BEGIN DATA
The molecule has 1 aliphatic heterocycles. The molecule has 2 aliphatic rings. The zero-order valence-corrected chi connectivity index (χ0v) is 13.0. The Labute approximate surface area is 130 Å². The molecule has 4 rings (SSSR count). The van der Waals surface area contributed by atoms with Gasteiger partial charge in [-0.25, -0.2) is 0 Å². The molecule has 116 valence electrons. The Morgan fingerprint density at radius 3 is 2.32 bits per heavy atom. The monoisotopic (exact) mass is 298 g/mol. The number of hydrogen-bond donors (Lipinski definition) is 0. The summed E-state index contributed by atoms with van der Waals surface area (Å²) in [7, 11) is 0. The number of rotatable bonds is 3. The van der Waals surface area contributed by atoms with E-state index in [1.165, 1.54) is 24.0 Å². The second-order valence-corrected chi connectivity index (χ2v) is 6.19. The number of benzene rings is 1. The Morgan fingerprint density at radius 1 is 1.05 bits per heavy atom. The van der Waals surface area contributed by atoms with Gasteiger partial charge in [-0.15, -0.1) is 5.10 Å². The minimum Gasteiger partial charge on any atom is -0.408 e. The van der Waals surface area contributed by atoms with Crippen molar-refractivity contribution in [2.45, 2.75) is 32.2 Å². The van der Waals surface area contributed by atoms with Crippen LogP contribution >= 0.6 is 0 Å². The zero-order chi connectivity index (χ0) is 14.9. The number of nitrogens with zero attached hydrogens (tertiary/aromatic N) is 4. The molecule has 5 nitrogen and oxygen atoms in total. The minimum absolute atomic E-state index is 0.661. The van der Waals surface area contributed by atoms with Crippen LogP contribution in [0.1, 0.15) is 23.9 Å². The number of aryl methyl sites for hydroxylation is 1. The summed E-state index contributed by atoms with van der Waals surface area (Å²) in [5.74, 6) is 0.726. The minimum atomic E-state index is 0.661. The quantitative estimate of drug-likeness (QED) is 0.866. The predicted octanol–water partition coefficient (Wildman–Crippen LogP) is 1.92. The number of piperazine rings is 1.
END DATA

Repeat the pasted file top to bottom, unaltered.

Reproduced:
The molecule has 1 aliphatic heterocycles. The molecule has 2 aliphatic rings. The zero-order valence-corrected chi connectivity index (χ0v) is 13.0. The Labute approximate surface area is 130 Å². The molecule has 4 rings (SSSR count). The van der Waals surface area contributed by atoms with Gasteiger partial charge in [-0.25, -0.2) is 0 Å². The molecule has 116 valence electrons. The Morgan fingerprint density at radius 3 is 2.32 bits per heavy atom. The monoisotopic (exact) mass is 298 g/mol. The number of hydrogen-bond donors (Lipinski definition) is 0. The summed E-state index contributed by atoms with van der Waals surface area (Å²) in [7, 11) is 0. The number of rotatable bonds is 3. The van der Waals surface area contributed by atoms with E-state index in [1.165, 1.54) is 24.0 Å². The second-order valence-corrected chi connectivity index (χ2v) is 6.19. The number of benzene rings is 1. The Morgan fingerprint density at radius 1 is 1.05 bits per heavy atom. The van der Waals surface area contributed by atoms with Gasteiger partial charge in [-0.15, -0.1) is 5.10 Å². The minimum Gasteiger partial charge on any atom is -0.408 e. The van der Waals surface area contributed by atoms with Crippen molar-refractivity contribution in [2.45, 2.75) is 32.2 Å². The van der Waals surface area contributed by atoms with Crippen LogP contribution >= 0.6 is 0 Å². The zero-order chi connectivity index (χ0) is 14.9. The number of nitrogens with zero attached hydrogens (tertiary/aromatic N) is 4. The molecule has 5 nitrogen and oxygen atoms in total. The minimum absolute atomic E-state index is 0.661. The van der Waals surface area contributed by atoms with Crippen LogP contribution in [0.1, 0.15) is 23.9 Å². The number of aryl methyl sites for hydroxylation is 1. The summed E-state index contributed by atoms with van der Waals surface area (Å²) in [5.74, 6) is 0.726. The minimum atomic E-state index is 0.661. The quantitative estimate of drug-likeness (QED) is 0.866. The predicted octanol–water partition coefficient (Wildman–Crippen LogP) is 1.92. The number of piperazine rings is 1.